Number of UK Singles Increasing, Says Census Data

Screen-Shot-2014-02-19-at-13.29.17-600x400Data from the Office of National Statistics and has found that attitudes towards marriage in the UK are changing.

Census data shows that over the past 10 years less people got married, and those who did, were doing so at a later age.

In 2011, 35% of adults in England and Wales had never been married, which had risen from 30% in 2001 – a total of 3.2m more singles.

The number of those not married also rose from 19.4m in 2001, to 23m in 2011. compared this ONS census data with its own database and found that 30% of their 50,000 members classify themselves as “divorced”, whereas 70% describe themselves as “single”.

And the number of over-40s on their network had risen by 154% since the census in 2011.

Richard Gale, Commercial Development Director at, said:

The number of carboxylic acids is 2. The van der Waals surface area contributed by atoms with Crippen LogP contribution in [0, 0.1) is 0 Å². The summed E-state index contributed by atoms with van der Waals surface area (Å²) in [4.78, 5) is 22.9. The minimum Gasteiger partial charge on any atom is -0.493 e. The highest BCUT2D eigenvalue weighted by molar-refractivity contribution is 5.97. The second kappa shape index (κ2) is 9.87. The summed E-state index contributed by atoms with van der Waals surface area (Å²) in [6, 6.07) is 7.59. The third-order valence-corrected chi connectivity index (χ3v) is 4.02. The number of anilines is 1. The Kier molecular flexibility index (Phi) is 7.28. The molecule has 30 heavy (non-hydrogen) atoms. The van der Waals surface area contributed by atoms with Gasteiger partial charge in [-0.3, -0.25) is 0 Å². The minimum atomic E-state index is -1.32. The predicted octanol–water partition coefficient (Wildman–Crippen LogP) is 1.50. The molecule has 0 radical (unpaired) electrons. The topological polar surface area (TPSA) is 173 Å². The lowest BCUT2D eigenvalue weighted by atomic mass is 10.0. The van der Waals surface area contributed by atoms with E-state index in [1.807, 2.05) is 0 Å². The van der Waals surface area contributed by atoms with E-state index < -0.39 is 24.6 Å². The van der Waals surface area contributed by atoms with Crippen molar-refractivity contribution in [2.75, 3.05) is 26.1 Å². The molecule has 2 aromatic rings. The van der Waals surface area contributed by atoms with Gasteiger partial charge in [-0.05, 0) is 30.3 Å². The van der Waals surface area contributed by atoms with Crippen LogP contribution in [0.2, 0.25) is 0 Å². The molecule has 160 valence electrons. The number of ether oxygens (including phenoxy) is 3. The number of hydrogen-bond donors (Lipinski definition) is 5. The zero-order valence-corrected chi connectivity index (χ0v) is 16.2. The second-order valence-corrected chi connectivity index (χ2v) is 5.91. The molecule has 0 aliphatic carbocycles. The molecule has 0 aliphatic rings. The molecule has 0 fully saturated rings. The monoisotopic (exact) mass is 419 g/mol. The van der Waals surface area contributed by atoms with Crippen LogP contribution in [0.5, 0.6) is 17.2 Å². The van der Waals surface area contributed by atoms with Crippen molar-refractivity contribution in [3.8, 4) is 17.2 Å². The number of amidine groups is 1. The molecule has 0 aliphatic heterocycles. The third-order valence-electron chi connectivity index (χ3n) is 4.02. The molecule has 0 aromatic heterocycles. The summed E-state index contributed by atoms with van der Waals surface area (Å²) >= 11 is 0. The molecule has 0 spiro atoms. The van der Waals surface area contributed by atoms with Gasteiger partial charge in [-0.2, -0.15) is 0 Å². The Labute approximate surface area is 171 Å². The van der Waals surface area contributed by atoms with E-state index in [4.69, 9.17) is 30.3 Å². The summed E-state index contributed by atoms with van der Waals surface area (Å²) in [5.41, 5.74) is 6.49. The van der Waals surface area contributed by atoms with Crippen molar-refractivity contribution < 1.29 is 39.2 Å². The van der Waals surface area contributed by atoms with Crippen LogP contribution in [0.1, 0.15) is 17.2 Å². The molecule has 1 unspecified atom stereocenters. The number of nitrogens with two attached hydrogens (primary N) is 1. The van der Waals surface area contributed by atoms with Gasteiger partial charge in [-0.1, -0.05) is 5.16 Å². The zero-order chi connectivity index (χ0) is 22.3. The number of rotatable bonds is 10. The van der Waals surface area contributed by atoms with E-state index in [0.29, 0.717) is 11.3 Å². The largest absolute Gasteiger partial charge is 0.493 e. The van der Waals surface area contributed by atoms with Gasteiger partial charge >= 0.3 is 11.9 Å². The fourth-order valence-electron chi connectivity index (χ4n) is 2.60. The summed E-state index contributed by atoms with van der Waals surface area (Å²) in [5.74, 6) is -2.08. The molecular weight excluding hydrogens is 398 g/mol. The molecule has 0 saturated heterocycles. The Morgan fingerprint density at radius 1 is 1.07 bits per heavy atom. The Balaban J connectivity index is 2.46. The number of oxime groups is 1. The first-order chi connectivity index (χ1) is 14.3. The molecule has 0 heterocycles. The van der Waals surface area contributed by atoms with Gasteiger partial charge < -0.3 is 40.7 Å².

“This data doesn’t come as a surprise to us.  

“Over the last decade, we’ve seen attitudes to relationships in the UK become increasingly progressive.  

“There are now in excess of 14,000 niche online dating sites in the UK alone, and the growing popularity of these services has undoubtedly gone a long way in nurturing the acceptability of non-traditional relationships.”

The ONS also found that the median age of the adult population who had never been married was 27.5, a rise from 26.9 in 2001.

See an interactive ONS map of UK singles below: